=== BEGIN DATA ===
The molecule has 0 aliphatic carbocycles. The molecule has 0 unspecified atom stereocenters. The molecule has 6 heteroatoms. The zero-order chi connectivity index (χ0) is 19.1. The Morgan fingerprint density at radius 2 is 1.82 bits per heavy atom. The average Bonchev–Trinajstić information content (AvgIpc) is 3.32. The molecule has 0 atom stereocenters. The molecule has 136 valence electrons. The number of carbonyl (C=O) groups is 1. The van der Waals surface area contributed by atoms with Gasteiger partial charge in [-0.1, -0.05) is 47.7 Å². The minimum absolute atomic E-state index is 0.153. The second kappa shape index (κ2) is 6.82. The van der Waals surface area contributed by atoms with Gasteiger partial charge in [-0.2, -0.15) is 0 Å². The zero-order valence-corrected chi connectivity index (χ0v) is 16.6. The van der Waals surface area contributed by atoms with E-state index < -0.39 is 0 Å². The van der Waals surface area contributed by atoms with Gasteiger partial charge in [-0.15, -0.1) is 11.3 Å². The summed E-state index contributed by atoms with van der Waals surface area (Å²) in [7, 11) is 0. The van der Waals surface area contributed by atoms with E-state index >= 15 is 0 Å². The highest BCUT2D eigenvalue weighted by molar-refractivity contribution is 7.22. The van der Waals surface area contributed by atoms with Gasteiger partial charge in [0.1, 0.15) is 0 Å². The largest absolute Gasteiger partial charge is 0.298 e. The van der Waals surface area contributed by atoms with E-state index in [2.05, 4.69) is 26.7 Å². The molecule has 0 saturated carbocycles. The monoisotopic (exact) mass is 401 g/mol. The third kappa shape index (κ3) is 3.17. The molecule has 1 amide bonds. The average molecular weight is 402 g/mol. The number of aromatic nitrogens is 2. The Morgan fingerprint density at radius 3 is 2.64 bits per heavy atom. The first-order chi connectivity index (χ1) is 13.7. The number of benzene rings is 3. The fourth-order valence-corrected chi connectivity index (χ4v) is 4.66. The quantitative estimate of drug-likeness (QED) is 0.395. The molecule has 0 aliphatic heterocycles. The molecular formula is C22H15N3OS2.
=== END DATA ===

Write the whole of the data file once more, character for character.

The molecule has 0 aliphatic carbocycles. The molecule has 0 unspecified atom stereocenters. The molecule has 6 heteroatoms. The zero-order chi connectivity index (χ0) is 19.1. The Morgan fingerprint density at radius 2 is 1.82 bits per heavy atom. The average Bonchev–Trinajstić information content (AvgIpc) is 3.32. The molecule has 0 atom stereocenters. The molecule has 136 valence electrons. The number of carbonyl (C=O) groups is 1. The van der Waals surface area contributed by atoms with Gasteiger partial charge in [-0.1, -0.05) is 47.7 Å². The minimum absolute atomic E-state index is 0.153. The second kappa shape index (κ2) is 6.82. The van der Waals surface area contributed by atoms with Gasteiger partial charge in [-0.2, -0.15) is 0 Å². The zero-order valence-corrected chi connectivity index (χ0v) is 16.6. The van der Waals surface area contributed by atoms with E-state index < -0.39 is 0 Å². The van der Waals surface area contributed by atoms with Gasteiger partial charge in [-0.15, -0.1) is 11.3 Å². The summed E-state index contributed by atoms with van der Waals surface area (Å²) in [7, 11) is 0. The van der Waals surface area contributed by atoms with E-state index >= 15 is 0 Å². The highest BCUT2D eigenvalue weighted by molar-refractivity contribution is 7.22. The van der Waals surface area contributed by atoms with Gasteiger partial charge in [0.1, 0.15) is 0 Å². The largest absolute Gasteiger partial charge is 0.298 e. The van der Waals surface area contributed by atoms with E-state index in [2.05, 4.69) is 26.7 Å². The molecule has 0 saturated carbocycles. The monoisotopic (exact) mass is 401 g/mol. The third kappa shape index (κ3) is 3.17. The molecule has 1 amide bonds. The average molecular weight is 402 g/mol. The number of aromatic nitrogens is 2. The Morgan fingerprint density at radius 3 is 2.64 bits per heavy atom. The first-order chi connectivity index (χ1) is 13.7. The number of benzene rings is 3. The fourth-order valence-corrected chi connectivity index (χ4v) is 4.66. The quantitative estimate of drug-likeness (QED) is 0.395. The molecule has 0 aliphatic heterocycles. The molecular formula is C22H15N3OS2.